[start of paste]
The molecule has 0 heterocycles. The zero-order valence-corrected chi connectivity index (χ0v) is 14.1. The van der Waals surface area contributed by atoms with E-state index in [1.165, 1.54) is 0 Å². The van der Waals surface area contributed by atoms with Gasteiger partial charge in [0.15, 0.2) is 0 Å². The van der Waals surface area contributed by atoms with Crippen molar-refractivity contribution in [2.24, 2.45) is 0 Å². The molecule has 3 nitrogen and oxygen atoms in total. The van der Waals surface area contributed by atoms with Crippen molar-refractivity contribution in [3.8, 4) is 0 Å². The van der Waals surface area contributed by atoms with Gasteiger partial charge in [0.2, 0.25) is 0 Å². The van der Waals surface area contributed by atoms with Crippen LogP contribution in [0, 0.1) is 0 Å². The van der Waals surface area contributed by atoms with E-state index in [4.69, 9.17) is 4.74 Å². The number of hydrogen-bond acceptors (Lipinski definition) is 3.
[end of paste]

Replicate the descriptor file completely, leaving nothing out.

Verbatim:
The molecule has 0 heterocycles. The zero-order valence-corrected chi connectivity index (χ0v) is 14.1. The van der Waals surface area contributed by atoms with E-state index in [1.165, 1.54) is 0 Å². The van der Waals surface area contributed by atoms with Gasteiger partial charge in [0.15, 0.2) is 0 Å². The van der Waals surface area contributed by atoms with Crippen molar-refractivity contribution in [2.24, 2.45) is 0 Å². The molecule has 3 nitrogen and oxygen atoms in total. The van der Waals surface area contributed by atoms with Crippen molar-refractivity contribution in [3.8, 4) is 0 Å². The van der Waals surface area contributed by atoms with Gasteiger partial charge in [0.2, 0.25) is 0 Å². The van der Waals surface area contributed by atoms with Crippen LogP contribution in [0, 0.1) is 0 Å². The van der Waals surface area contributed by atoms with E-state index in [4.69, 9.17) is 4.74 Å². The number of hydrogen-bond acceptors (Lipinski definition) is 3.